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Individual string problems

FAQ: Why can't I translate these specific words?

You may find to your annoyance that just a handful of phrases on your site stay in English, even though the majority are translated.

If none of the translations from an entire file are showing up, you probably have an entirely different problem - see this FAQ instead.

There are many possible causes for individual strings staying in English even when your translation files appear to be loaded. Please work through the following steps before reporting your problem as a fault with Loco Translate.

Step 1 - Establish the source

The first thing to do is establish for certain which bundle the strings belong to. They will either be in the WordPress core, your theme, or one of your plugins. But don't jump to conclusions.

If you know for certain you've identified the correct bundle containing the strings, then skip to step 2, BUT check first whether any of the strings are in multiple places. You may have to work out which copy is the one actually being used.

If you can't find the strings in any translation files, contact the author of your theme and ask them if they're translatable. It could be a mistake, or there may be some other way you're supposed to translate them.

If you still don't know where the mysterious English words come from then we're not going to be able to help you any further. See the final paragraph.

Step 2 - Establish the string is translated

At this stage you know which bundle is responsible for the strings and you know a translation file exists for it. Locate the file in Loco Translate and open the editor view for your language. Now establish if the English text is present. If it is, then skip to step 3.

No, the string is not present

If you don't see the English text in the editor there are several possible reasons:

  1. The translation file is not up to date.
  2. The string wasn't extracted from the code.
  3. The string is not translatable at all.

Your next course of action is to use Loco Translate's Sync button found above the editor. The success of this operation depends on whether the author has provided a valid translations template or (failing that) whether Loco can extract strings directly from the source code.

Nope, sync didn't work.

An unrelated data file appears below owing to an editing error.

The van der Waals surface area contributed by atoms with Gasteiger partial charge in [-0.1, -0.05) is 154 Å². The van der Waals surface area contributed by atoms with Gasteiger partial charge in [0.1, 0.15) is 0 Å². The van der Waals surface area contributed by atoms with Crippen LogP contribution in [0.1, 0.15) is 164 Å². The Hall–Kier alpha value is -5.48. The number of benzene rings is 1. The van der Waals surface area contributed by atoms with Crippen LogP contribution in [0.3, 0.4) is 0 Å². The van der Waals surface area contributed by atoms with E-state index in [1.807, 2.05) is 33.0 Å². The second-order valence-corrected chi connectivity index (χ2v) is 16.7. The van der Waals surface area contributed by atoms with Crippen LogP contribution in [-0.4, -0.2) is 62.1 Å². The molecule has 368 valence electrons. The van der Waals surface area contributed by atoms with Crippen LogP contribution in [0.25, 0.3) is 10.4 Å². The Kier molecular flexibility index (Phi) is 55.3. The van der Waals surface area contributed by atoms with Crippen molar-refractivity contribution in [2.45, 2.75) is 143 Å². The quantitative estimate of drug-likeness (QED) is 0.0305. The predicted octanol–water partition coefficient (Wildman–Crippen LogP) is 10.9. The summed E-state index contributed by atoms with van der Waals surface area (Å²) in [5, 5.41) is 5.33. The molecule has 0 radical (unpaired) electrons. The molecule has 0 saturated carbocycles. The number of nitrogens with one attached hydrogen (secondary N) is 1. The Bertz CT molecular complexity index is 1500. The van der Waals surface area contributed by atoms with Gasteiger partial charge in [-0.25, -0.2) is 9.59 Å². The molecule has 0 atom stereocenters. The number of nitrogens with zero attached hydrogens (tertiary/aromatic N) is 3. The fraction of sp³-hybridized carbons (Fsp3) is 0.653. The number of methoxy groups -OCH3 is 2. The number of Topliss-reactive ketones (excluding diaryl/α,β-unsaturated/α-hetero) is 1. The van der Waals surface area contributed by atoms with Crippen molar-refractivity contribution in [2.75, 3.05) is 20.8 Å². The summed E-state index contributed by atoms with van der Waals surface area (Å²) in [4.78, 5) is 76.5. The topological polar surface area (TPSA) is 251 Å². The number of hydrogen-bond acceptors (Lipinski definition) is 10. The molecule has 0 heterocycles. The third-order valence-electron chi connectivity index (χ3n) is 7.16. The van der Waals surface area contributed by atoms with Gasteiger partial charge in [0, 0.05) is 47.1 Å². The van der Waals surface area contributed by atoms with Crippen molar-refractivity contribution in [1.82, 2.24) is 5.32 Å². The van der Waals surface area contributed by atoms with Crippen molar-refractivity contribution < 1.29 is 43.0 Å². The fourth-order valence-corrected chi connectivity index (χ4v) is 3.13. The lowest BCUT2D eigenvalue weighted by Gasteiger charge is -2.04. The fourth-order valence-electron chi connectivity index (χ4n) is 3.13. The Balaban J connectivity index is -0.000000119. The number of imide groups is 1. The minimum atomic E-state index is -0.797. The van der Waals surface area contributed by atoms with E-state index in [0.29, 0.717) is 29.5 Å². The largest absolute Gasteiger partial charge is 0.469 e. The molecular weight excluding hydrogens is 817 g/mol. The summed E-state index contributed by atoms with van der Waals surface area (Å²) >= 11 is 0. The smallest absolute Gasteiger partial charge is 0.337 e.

If syncing didn't add the missing string into the editor then you're entering developer territory. If you want to solve this problem yourself then read about working with templates. If you still can't get the string to appear in the editor, see the final paragraph.

Step 3 - The string is present and translated

At this stage you know the string is in the translation file, you've translated and saved it, and [critically] you know the translation file is being loaded because other translations are displaying from the same file. So why do these specific words still display in English?

Check the text is identical

Check the English text in the editor in is exactly the same as the text on your site. If the text on your site is "Welcome", a translation of the string "welcome" will not display. Check spacing and HTML differences too: Your site may display "Next ยป" on screen, but the actual string could be "Next » ".

Bear in mind that some themes use CSS to transform text in stylistic ways. You may see "NEXT" on screen, but the string might actually be "Next". The only way to be sure is to look at the theme's PHP code.

If a string you've translated doesn't exactly match the source text, then follow the same procedure as if the string was NOT present.

Check for context variations

PO files allow an additional string to disambiguate identical English texts. This allows you to have an entry like "Help" [nav button] and another like "Help" [page title]. So check for multiple versions of the same string and make sure you translate them all.

Check for source code errors

Although the string is there, there could still be an error in the code. We can't provide help with coding problems, but here are a few hints if you decide to investigate the issue yourself:

  • A particular string could be translated too early (before translations are loaded).
  • The translate function does not have the correct arguments (text domain typos are common).
  • The exact string could have changed slightly, meaning the translation file is out of date.
  • The text could be rendered by JavaScript and the author has not localized their scripts.
  • The text might be translated in some places, but perhaps not in all places.

Dead end

You've tried every suggestion on this page and you still see English text even though you know your translation files are being loaded by WordPress. The string is either not translatable at all, or it's in the source code in such a way that Loco Translate cannot see it.

The best thing to do at this stage is contact the bundle author. Solving this yourself can get very technical and the solution will most likely require modification to the theme or plugin files. That's never recommended because your changes will be lost when you next update WordPress.

It's the author's responsibility to ship properly localized code, and that includes providing a valid and up to date template file containing all the translatable strings. They're not obliged to do any of this, but unfortunately we can't help you if they don't.